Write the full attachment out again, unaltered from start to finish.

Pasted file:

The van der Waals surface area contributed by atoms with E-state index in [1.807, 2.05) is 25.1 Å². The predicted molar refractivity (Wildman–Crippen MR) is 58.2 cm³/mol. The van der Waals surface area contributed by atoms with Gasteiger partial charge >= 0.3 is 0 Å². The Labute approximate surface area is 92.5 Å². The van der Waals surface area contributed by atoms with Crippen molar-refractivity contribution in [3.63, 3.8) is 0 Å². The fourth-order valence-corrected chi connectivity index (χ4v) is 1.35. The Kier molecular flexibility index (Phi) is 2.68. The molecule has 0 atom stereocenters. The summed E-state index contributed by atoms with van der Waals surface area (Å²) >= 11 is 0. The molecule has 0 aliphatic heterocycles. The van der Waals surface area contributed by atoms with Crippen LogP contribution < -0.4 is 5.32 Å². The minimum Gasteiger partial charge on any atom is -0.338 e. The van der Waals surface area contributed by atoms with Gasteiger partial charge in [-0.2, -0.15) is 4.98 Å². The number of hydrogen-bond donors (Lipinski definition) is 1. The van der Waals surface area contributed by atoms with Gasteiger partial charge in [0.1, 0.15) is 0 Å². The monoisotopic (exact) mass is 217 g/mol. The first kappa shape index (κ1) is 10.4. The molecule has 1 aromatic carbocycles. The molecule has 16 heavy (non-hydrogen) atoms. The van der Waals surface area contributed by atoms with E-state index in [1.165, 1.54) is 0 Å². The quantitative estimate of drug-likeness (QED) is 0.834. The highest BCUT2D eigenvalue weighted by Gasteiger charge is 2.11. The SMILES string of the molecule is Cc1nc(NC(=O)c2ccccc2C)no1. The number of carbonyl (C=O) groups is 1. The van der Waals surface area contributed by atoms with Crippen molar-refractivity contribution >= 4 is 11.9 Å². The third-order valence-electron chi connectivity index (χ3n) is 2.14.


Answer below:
The van der Waals surface area contributed by atoms with E-state index in [1.807, 2.05) is 25.1 Å². The predicted molar refractivity (Wildman–Crippen MR) is 58.2 cm³/mol. The van der Waals surface area contributed by atoms with Gasteiger partial charge >= 0.3 is 0 Å². The Labute approximate surface area is 92.5 Å². The van der Waals surface area contributed by atoms with Crippen molar-refractivity contribution in [3.63, 3.8) is 0 Å². The fourth-order valence-corrected chi connectivity index (χ4v) is 1.35. The Kier molecular flexibility index (Phi) is 2.68. The molecule has 0 atom stereocenters. The summed E-state index contributed by atoms with van der Waals surface area (Å²) >= 11 is 0. The molecule has 0 aliphatic heterocycles. The van der Waals surface area contributed by atoms with Crippen LogP contribution < -0.4 is 5.32 Å². The minimum Gasteiger partial charge on any atom is -0.338 e. The van der Waals surface area contributed by atoms with Gasteiger partial charge in [-0.2, -0.15) is 4.98 Å². The number of hydrogen-bond donors (Lipinski definition) is 1. The van der Waals surface area contributed by atoms with Gasteiger partial charge in [0.1, 0.15) is 0 Å². The monoisotopic (exact) mass is 217 g/mol. The first kappa shape index (κ1) is 10.4. The molecule has 1 aromatic carbocycles. The molecule has 16 heavy (non-hydrogen) atoms. The van der Waals surface area contributed by atoms with E-state index in [1.165, 1.54) is 0 Å². The quantitative estimate of drug-likeness (QED) is 0.834. The highest BCUT2D eigenvalue weighted by Gasteiger charge is 2.11. The SMILES string of the molecule is Cc1nc(NC(=O)c2ccccc2C)no1. The number of carbonyl (C=O) groups is 1. The van der Waals surface area contributed by atoms with Crippen molar-refractivity contribution >= 4 is 11.9 Å². The third-order valence-electron chi connectivity index (χ3n) is 2.14.